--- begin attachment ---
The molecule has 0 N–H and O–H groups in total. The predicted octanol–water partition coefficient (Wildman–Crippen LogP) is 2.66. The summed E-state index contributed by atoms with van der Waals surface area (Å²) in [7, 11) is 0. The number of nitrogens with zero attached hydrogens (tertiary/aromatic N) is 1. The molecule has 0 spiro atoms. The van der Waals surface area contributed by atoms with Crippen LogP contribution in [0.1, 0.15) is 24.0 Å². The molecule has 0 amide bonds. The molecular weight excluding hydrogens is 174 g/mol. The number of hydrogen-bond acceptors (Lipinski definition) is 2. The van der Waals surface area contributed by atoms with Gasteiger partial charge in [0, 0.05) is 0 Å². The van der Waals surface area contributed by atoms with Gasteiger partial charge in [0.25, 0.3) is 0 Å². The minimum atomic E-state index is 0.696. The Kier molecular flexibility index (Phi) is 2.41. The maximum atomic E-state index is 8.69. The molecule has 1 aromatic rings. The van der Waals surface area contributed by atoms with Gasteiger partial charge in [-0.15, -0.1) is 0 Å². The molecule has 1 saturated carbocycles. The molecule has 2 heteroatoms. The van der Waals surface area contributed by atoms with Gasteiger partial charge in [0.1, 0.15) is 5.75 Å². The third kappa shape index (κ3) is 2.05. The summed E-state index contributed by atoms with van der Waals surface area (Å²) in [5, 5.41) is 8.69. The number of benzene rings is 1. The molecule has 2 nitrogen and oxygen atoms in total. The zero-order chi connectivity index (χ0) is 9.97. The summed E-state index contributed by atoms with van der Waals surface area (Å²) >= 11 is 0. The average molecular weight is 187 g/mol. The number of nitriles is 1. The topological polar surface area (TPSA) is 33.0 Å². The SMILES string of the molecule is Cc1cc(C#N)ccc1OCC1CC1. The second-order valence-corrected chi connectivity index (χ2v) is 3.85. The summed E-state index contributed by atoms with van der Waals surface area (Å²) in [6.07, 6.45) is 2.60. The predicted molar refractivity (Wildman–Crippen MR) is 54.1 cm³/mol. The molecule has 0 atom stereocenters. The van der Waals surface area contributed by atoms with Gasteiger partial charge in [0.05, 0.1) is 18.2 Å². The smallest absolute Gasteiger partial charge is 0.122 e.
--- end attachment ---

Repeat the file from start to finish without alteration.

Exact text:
The molecule has 0 N–H and O–H groups in total. The predicted octanol–water partition coefficient (Wildman–Crippen LogP) is 2.66. The summed E-state index contributed by atoms with van der Waals surface area (Å²) in [7, 11) is 0. The number of nitrogens with zero attached hydrogens (tertiary/aromatic N) is 1. The molecule has 0 spiro atoms. The van der Waals surface area contributed by atoms with Crippen LogP contribution in [0.1, 0.15) is 24.0 Å². The molecule has 0 amide bonds. The molecular weight excluding hydrogens is 174 g/mol. The number of hydrogen-bond acceptors (Lipinski definition) is 2. The van der Waals surface area contributed by atoms with Gasteiger partial charge in [0, 0.05) is 0 Å². The van der Waals surface area contributed by atoms with Gasteiger partial charge in [0.25, 0.3) is 0 Å². The minimum atomic E-state index is 0.696. The Kier molecular flexibility index (Phi) is 2.41. The maximum atomic E-state index is 8.69. The molecule has 1 aromatic rings. The van der Waals surface area contributed by atoms with Gasteiger partial charge in [-0.15, -0.1) is 0 Å². The molecule has 1 saturated carbocycles. The molecule has 2 heteroatoms. The van der Waals surface area contributed by atoms with Gasteiger partial charge in [0.1, 0.15) is 5.75 Å². The third kappa shape index (κ3) is 2.05. The summed E-state index contributed by atoms with van der Waals surface area (Å²) in [5, 5.41) is 8.69. The number of benzene rings is 1. The molecule has 2 nitrogen and oxygen atoms in total. The zero-order chi connectivity index (χ0) is 9.97. The summed E-state index contributed by atoms with van der Waals surface area (Å²) >= 11 is 0. The average molecular weight is 187 g/mol. The number of nitriles is 1. The topological polar surface area (TPSA) is 33.0 Å². The SMILES string of the molecule is Cc1cc(C#N)ccc1OCC1CC1. The second-order valence-corrected chi connectivity index (χ2v) is 3.85. The summed E-state index contributed by atoms with van der Waals surface area (Å²) in [6.07, 6.45) is 2.60. The predicted molar refractivity (Wildman–Crippen MR) is 54.1 cm³/mol. The molecule has 0 atom stereocenters. The van der Waals surface area contributed by atoms with Gasteiger partial charge in [0.05, 0.1) is 18.2 Å². The smallest absolute Gasteiger partial charge is 0.122 e.